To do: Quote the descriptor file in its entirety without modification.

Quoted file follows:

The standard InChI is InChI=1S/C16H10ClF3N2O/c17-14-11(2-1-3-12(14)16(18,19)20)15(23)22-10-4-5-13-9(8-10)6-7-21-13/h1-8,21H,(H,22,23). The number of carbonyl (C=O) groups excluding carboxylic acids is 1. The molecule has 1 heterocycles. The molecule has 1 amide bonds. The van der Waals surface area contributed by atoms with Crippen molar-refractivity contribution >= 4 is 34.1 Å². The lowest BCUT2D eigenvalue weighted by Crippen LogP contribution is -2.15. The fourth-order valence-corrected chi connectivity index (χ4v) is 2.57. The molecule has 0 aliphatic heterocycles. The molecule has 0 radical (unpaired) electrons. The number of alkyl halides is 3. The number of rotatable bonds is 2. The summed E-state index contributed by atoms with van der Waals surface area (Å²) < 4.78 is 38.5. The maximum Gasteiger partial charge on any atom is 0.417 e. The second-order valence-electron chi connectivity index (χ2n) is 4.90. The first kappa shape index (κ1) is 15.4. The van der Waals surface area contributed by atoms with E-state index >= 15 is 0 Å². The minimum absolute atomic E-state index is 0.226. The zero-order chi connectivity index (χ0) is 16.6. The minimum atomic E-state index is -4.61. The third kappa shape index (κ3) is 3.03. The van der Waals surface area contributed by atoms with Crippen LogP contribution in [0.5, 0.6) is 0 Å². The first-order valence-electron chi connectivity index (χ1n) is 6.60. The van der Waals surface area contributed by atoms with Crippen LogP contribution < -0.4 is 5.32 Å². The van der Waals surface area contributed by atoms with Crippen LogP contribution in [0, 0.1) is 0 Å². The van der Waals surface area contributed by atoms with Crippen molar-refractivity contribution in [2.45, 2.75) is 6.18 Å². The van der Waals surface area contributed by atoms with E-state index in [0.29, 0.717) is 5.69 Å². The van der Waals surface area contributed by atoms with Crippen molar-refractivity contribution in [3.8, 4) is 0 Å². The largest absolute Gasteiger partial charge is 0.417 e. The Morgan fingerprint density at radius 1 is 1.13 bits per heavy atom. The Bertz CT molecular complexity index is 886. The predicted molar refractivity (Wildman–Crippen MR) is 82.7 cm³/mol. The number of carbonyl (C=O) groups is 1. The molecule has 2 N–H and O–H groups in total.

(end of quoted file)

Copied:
The standard InChI is InChI=1S/C16H10ClF3N2O/c17-14-11(2-1-3-12(14)16(18,19)20)15(23)22-10-4-5-13-9(8-10)6-7-21-13/h1-8,21H,(H,22,23). The number of carbonyl (C=O) groups excluding carboxylic acids is 1. The molecule has 1 heterocycles. The molecule has 1 amide bonds. The van der Waals surface area contributed by atoms with Crippen molar-refractivity contribution >= 4 is 34.1 Å². The lowest BCUT2D eigenvalue weighted by Crippen LogP contribution is -2.15. The fourth-order valence-corrected chi connectivity index (χ4v) is 2.57. The molecule has 0 aliphatic heterocycles. The molecule has 0 radical (unpaired) electrons. The number of alkyl halides is 3. The number of rotatable bonds is 2. The summed E-state index contributed by atoms with van der Waals surface area (Å²) < 4.78 is 38.5. The maximum Gasteiger partial charge on any atom is 0.417 e. The second-order valence-electron chi connectivity index (χ2n) is 4.90. The first kappa shape index (κ1) is 15.4. The van der Waals surface area contributed by atoms with E-state index >= 15 is 0 Å². The minimum absolute atomic E-state index is 0.226. The zero-order chi connectivity index (χ0) is 16.6. The minimum atomic E-state index is -4.61. The third kappa shape index (κ3) is 3.03. The van der Waals surface area contributed by atoms with Crippen LogP contribution in [0.5, 0.6) is 0 Å². The first-order valence-electron chi connectivity index (χ1n) is 6.60. The van der Waals surface area contributed by atoms with Crippen LogP contribution < -0.4 is 5.32 Å². The van der Waals surface area contributed by atoms with Crippen LogP contribution in [0, 0.1) is 0 Å². The van der Waals surface area contributed by atoms with Crippen molar-refractivity contribution in [2.45, 2.75) is 6.18 Å². The van der Waals surface area contributed by atoms with E-state index in [0.29, 0.717) is 5.69 Å². The van der Waals surface area contributed by atoms with Crippen molar-refractivity contribution in [3.8, 4) is 0 Å². The largest absolute Gasteiger partial charge is 0.417 e. The Morgan fingerprint density at radius 1 is 1.13 bits per heavy atom. The Bertz CT molecular complexity index is 886. The predicted molar refractivity (Wildman–Crippen MR) is 82.7 cm³/mol. The number of carbonyl (C=O) groups is 1. The molecule has 2 N–H and O–H groups in total.